New medicines should be granted a provisional safety rating until their safety and effectiveness have been proven amongst the wider //population, experts have said in the latest Medical Journal of Australia.
Recent experience with Vioxx and some other prescription medicines, which were withdrawn on safety grounds after marketing, has shown that reliance on pre-marketing trials and voluntary adverse reaction reports from health professionals does not provide adequate protection, said population health expert Associate Professor Chris Kelman, of the National Centre for Epidemiology and Population Health in Canberra, and colleagues.
Trials usually last no more than 12 months, so do not evaluate the increasingly common longterm use of medicines by patients with chronic disorders, Assoc Prof Kelman said.
Voluntary adverse reaction reports depend on a health professional making a link between the drug and an adverse event. This system fails when the adverse outcome is common and has other causes, as with heart attacks and Vioxx.
“The current system for evaluating drug safety is outdated,” Assoc Prof Kelman said.
“We propose an expanded and integrated system of medicines regulation for Australia, based on a surveillance system that improves safety monitoring by complementing existing systems, making best use of routinely collected health and pharmaceutical data, and leveraging the power of information technology to link and analyse these data.
“Other countries have established such systems successfully, and Australia has fallen behind the rest of the world, despite the availability of excellent data.”
Under the proposed system, new drugs would be given provisional approval with a ‘Caution – New Medicine’ rating, and be required to undergo strict periodic review using linked population health data-sets.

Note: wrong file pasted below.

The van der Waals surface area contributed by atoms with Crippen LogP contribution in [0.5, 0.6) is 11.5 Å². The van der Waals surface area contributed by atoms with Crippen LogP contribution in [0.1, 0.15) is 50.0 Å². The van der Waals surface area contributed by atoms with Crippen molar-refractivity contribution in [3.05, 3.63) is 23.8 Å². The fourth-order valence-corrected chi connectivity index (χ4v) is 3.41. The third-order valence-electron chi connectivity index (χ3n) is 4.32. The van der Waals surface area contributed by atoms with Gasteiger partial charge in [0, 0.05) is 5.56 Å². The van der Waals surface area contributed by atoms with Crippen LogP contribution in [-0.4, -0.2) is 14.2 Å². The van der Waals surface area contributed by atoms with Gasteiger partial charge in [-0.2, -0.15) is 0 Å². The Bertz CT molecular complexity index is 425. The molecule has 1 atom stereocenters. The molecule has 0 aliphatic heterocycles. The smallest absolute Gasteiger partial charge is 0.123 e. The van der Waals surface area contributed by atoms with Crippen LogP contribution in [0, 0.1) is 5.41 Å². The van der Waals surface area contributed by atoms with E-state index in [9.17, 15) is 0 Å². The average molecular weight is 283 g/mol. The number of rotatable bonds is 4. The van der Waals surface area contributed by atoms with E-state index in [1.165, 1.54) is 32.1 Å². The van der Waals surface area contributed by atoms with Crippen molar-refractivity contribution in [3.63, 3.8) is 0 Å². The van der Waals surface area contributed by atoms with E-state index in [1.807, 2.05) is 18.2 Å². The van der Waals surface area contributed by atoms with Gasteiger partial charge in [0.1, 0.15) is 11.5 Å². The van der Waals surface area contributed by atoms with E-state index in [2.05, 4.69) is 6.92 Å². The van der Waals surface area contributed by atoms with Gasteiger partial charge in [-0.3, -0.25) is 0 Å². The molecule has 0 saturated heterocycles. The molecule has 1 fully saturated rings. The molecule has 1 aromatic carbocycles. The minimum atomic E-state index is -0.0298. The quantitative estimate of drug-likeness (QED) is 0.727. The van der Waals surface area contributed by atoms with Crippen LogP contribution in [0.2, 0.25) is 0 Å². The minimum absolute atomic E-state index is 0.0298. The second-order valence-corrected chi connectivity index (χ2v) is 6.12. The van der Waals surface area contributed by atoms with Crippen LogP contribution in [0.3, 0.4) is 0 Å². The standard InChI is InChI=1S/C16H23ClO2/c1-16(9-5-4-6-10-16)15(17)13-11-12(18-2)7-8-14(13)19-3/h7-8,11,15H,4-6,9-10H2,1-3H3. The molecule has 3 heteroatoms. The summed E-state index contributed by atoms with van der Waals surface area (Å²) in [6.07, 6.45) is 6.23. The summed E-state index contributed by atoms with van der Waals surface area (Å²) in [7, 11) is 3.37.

“Periodic review would be based on accumulated adverse drug reaction reports, recent dru
g studies, and commissioned Australian controlled analytical studies using the linked databases,” Assoc Prof Kelman said.
“Provisional approval could be upgraded once significant market experience is gained; for example, a medicine could be given a ‘gold’ safety rating after achieving an agreed
Prominent child health advocate Professor Fiona Stanley, of the Telethon Institute for Child Health Research in Western Australia, agreed that as medical care becomes more complex, it is paramount that Australia modernises its ‘archaic’ system of postmarketing surveillance for new drugs.
“The system proposed by Prof Kelman and colleagues has several advantages,” Prof Stanley said in an editorial written with Dr Eric Meslin, of Indiana University, USA, in the same issue of the MJA.
“However, there are also potential disadvantages associated with such a data linkage system.
“We must be able to demonstrate to the community that linking data for the sake of the public good does not invade their privacy.”
The National Health and Medical Research Council and the Australian Law Reform Commission are both reviewing alternative systems. Prof Stanley said she hopes these reviews will clarify and support the impetus to change.
“We strongly believe that Australia has an opportunity to establish a cutting-edge capacity to monitor its health care system, to avoid a repeat of the type of situation we saw with Vioxx,” she said.
“If society has the capability to better monitor the safety of new drugs, it may be unethical not to do so.
“We think the time has come to expect more … to actively seek to maximise the wellbeing of all citizens. Improved pharmacovigilance is one important step towards this goal.”
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